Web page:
Stakes Made from Como Lake Driftwood
Selection and Craftmanship
It is in Italy that the ideal wood for stakes was found. First, this driftwood had already fallen, so no trees were cut for the game. Tree branches fallen into the emerald waters of Lake Como lost their bark due to the gentle and repetitive movement of the waves and were slowly sanded down until they ran aground on the shore. The blazing sun then dried and sanitized them. Sourcing this wood has limitations, especially during a global pandemic. Therefore, I picked up driftwood this Spring from the nearby St-Laurent River. The freezing waters of this mighty river did an equivalent job to the wood and the much clamer Como Lake. The stakes are carved from this wood with entirely manual tools. The cross is burned on the side of the piles with a specialized iron. Finally, they are soaked in a varnish 3 times thicker to provide a long-lasting shiny finish.
Polished Rocks Tokens
Features and Production
The tokens are made of polished rocks, chosen for their beauty and capacity to differentiate the players. They are made of jade, opal, amethyst, lapis lazuli, aventurine, hematite, agate, and more. They measure about 35 by 45 mm and 7 mm thick. They are very pleasant to handle with a weight varying from 20 to 45 grams depending on the density of the rock. In comparison, a good quality poker chip will rarely exceed 15 grams. The word "hidden" is engraved and painted in gold ink on one side. These tokens are normally sold to those who give special virtues to rocks. In order to keep a reasonable price, they are polished and lettering is applied in China, at Donghai Qianpanger Jewelry Co. in Jiansu province. It is a small company with 5 to 10 employees dedicated to the quality of its products and customer satisfaction.
Black Recycled Cardboard
Selection and Construction
The cardboard is produced locally, in Rougemont, at Paulymark which has been in place for more than 40 years. This manufacturer is FSC certified and adopts processes to reduce its ecological footprint as much as possible. The black cardboard used is made from 100% recycled materials, mainly from cardboard scraps that are dyed. The cardboard sheets are glued together to produce a strong, durable cardboard that won't fly away at the slightest sneeze. The cardboard is measured and cut with 100% manual tools. It is mounted with quality adhesives to keep the elegance of the whole.
Printer and Paper
All game elements are printed with an Epson SC-P800 printer on self-adhesive luster photo paper rolls. The printer was purchased second-hand, always with the aim of reducing the environmental footprint. The size of the game box has been reduced to allow the use of the same 17-inch roll. Ink cartridges are ordered online and are genuine from the manufacturer. A manufacturer from China, Fortuna Imatek did a special mill run to supply me with high quality self-adhesive rolls of photographic paper. The 17" width falls in between the needs of individual users and those of print shops; it is very rare to find at a decent price.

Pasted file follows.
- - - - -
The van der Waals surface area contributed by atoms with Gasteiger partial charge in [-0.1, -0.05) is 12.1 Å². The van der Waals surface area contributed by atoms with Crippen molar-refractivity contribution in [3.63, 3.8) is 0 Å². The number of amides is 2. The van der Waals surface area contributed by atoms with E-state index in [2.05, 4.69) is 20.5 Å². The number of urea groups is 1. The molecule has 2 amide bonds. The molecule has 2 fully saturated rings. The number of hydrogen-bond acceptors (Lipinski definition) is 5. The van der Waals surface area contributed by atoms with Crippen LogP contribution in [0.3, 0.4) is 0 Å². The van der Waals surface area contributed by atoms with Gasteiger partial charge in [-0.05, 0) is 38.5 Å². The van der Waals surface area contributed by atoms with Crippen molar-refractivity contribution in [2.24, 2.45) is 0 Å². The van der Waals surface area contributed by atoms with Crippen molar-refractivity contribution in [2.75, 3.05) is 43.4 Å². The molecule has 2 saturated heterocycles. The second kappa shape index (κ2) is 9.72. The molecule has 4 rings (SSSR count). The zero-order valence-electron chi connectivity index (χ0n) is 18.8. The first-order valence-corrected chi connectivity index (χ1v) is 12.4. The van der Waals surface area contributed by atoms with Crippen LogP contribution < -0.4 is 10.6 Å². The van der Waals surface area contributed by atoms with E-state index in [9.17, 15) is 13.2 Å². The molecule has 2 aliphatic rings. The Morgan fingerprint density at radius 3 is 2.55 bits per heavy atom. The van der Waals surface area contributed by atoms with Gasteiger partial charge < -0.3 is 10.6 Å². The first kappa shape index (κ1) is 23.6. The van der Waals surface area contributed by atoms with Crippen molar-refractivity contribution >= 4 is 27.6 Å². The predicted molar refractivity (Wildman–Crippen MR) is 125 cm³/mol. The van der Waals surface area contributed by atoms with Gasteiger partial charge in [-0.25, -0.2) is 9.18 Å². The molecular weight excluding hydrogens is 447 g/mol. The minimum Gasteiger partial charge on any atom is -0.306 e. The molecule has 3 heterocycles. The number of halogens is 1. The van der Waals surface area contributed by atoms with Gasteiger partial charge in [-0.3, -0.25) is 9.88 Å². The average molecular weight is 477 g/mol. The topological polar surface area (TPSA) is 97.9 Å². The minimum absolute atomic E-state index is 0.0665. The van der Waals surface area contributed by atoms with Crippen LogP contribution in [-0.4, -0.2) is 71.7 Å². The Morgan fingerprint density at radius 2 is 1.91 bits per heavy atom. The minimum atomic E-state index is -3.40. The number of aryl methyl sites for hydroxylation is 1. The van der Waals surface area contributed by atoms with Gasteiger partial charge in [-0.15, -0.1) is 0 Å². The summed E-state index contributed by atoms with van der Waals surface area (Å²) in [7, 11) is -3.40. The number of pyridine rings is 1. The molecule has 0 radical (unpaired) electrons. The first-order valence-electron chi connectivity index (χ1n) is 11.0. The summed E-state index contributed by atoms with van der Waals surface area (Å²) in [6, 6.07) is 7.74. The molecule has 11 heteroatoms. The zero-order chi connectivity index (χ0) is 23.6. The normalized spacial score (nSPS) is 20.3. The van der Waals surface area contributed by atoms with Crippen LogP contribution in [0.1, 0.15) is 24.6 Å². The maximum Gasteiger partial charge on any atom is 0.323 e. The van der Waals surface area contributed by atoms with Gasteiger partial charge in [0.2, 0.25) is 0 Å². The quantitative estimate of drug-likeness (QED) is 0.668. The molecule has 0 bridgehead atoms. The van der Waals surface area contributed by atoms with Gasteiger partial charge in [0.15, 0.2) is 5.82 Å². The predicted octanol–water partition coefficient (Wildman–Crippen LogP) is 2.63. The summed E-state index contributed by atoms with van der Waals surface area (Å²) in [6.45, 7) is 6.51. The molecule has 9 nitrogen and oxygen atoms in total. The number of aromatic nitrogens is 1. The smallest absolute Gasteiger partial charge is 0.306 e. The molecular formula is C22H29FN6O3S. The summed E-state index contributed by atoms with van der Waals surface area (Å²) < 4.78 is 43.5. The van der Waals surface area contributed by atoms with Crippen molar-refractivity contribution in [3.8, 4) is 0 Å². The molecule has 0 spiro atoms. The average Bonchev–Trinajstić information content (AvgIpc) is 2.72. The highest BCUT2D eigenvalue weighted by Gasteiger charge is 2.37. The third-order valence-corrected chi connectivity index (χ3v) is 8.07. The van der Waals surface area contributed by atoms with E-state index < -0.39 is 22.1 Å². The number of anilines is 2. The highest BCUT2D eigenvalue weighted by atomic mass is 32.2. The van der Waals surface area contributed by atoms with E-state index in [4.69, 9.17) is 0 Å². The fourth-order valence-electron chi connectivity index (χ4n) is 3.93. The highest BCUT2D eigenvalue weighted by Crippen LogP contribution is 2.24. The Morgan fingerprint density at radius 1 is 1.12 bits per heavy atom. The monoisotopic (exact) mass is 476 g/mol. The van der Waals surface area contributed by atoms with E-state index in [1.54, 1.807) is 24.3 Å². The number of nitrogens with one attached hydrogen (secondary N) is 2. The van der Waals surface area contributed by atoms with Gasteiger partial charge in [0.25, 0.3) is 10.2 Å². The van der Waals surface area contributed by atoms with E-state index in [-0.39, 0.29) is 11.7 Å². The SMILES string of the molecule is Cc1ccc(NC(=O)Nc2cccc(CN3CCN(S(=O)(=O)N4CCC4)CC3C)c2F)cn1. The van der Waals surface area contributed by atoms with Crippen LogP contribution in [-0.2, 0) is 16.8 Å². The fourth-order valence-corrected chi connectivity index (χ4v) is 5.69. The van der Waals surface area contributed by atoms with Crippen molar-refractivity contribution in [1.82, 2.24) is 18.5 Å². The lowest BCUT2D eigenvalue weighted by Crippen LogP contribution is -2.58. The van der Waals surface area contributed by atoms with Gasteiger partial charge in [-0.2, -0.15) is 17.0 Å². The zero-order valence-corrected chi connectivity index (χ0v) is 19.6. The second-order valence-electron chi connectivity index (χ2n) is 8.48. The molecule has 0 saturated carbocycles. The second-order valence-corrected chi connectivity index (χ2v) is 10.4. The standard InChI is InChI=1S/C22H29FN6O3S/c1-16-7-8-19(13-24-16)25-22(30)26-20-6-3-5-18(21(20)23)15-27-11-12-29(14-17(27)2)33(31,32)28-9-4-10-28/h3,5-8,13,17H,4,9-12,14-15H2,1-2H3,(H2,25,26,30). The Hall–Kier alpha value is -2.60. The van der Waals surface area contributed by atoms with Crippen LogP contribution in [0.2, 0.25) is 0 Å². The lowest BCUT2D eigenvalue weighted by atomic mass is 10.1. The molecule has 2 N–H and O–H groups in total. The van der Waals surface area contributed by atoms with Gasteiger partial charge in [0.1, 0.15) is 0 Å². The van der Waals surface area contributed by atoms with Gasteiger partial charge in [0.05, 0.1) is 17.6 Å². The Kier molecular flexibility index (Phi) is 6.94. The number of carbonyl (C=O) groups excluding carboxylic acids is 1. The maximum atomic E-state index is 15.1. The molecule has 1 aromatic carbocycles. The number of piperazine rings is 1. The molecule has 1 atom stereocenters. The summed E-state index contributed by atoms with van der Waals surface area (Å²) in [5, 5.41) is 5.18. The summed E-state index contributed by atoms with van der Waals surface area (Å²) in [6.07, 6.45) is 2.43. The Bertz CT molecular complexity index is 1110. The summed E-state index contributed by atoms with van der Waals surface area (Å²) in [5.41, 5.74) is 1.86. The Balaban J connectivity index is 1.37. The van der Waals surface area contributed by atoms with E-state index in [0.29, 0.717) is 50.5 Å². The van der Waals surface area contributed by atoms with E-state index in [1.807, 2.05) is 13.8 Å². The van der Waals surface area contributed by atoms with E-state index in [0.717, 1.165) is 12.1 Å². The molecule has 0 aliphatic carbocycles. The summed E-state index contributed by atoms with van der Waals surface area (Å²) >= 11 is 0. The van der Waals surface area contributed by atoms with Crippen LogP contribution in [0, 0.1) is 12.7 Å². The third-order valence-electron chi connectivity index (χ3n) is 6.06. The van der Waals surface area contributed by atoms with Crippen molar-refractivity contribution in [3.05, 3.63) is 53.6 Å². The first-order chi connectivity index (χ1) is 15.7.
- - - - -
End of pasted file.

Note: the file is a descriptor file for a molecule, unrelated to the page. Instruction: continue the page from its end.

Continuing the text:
Handbooks and Markers
Selection and Construction
The first versions of the Conversion game did not have a handbook. Players had to take notes on paper, the old-fashioned way. One day, the author, like all his neighbours, received a promotional small tablet and a dry-erase marker, which was essentially as a mini whiteboard. The concept of the player's notebook was born, because it became feasible at a reasonable cost. In addition to taking notes in the hidden part, the visible parts would provide a quick reference to the rules, such as the conversion table. The notebook is printed on self-adhesive photo paper and affixed to black cardboard, like many other parts of the game. The inner surface is covered with a very resistant plastic film, guaranteed for 10 years for outdoor use against graffiti. With such protection, the markers will not leave unwanted residue on the notebooks and they are therefore designed to last for many games. The markers come from China and are sent to me by a company that is ready to print a logo in relatively small quantities (MOQ = 1000): Queenstar Stationary. Why is there one more marker than the number of players? In the event that one of these is defective, you will have a replacement immediately.
Selection and Printout
The search bag is made of high quality organic cotton, 4.5 on. heavy. They are produced in India by a company with audited high standards of ethics : Norquest Bags. These standards ensure that no child is used in their fabrication and that employees have good salaries and working conditions. The softness of the fabric played an important role in their selection. They also had to have a rustic look to match the other elements of the game. The bags are identified by a blue version of the Conversion logo. The bag was originally designed for monochrome printing to control costs. Although Norquest bag digital printing would allow colour printing, the blue-tone design has stuck for its visual effect. This is the most useful element of the game, as it happens from one player to another in each round for most secret hiding places searches.